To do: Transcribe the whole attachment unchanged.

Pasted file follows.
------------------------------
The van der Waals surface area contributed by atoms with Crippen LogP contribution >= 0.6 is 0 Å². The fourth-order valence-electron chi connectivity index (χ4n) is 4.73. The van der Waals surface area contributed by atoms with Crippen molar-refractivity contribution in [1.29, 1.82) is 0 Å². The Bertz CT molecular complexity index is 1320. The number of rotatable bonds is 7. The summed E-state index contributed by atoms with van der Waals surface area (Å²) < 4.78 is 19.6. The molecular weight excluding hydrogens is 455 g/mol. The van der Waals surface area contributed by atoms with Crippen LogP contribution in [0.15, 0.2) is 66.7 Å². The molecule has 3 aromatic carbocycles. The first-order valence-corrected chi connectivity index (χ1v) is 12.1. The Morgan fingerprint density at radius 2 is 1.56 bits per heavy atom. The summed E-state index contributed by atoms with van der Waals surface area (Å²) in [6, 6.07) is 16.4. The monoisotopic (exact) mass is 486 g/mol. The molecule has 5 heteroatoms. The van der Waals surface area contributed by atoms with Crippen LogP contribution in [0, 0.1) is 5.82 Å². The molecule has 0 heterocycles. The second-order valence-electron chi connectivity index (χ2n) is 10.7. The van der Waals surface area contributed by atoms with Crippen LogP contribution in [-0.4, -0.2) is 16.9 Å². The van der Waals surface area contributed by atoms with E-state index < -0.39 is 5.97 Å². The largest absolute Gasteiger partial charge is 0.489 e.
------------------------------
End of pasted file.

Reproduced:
The van der Waals surface area contributed by atoms with Crippen LogP contribution >= 0.6 is 0 Å². The fourth-order valence-electron chi connectivity index (χ4n) is 4.73. The van der Waals surface area contributed by atoms with Crippen molar-refractivity contribution in [1.29, 1.82) is 0 Å². The Bertz CT molecular complexity index is 1320. The number of rotatable bonds is 7. The summed E-state index contributed by atoms with van der Waals surface area (Å²) < 4.78 is 19.6. The molecular weight excluding hydrogens is 455 g/mol. The van der Waals surface area contributed by atoms with Crippen LogP contribution in [0.15, 0.2) is 66.7 Å². The molecule has 3 aromatic carbocycles. The first-order valence-corrected chi connectivity index (χ1v) is 12.1. The Morgan fingerprint density at radius 2 is 1.56 bits per heavy atom. The summed E-state index contributed by atoms with van der Waals surface area (Å²) in [6, 6.07) is 16.4. The monoisotopic (exact) mass is 486 g/mol. The molecule has 5 heteroatoms. The van der Waals surface area contributed by atoms with Crippen LogP contribution in [0, 0.1) is 5.82 Å². The molecule has 0 heterocycles. The second-order valence-electron chi connectivity index (χ2n) is 10.7. The van der Waals surface area contributed by atoms with Crippen LogP contribution in [-0.4, -0.2) is 16.9 Å². The van der Waals surface area contributed by atoms with E-state index < -0.39 is 5.97 Å². The largest absolute Gasteiger partial charge is 0.489 e.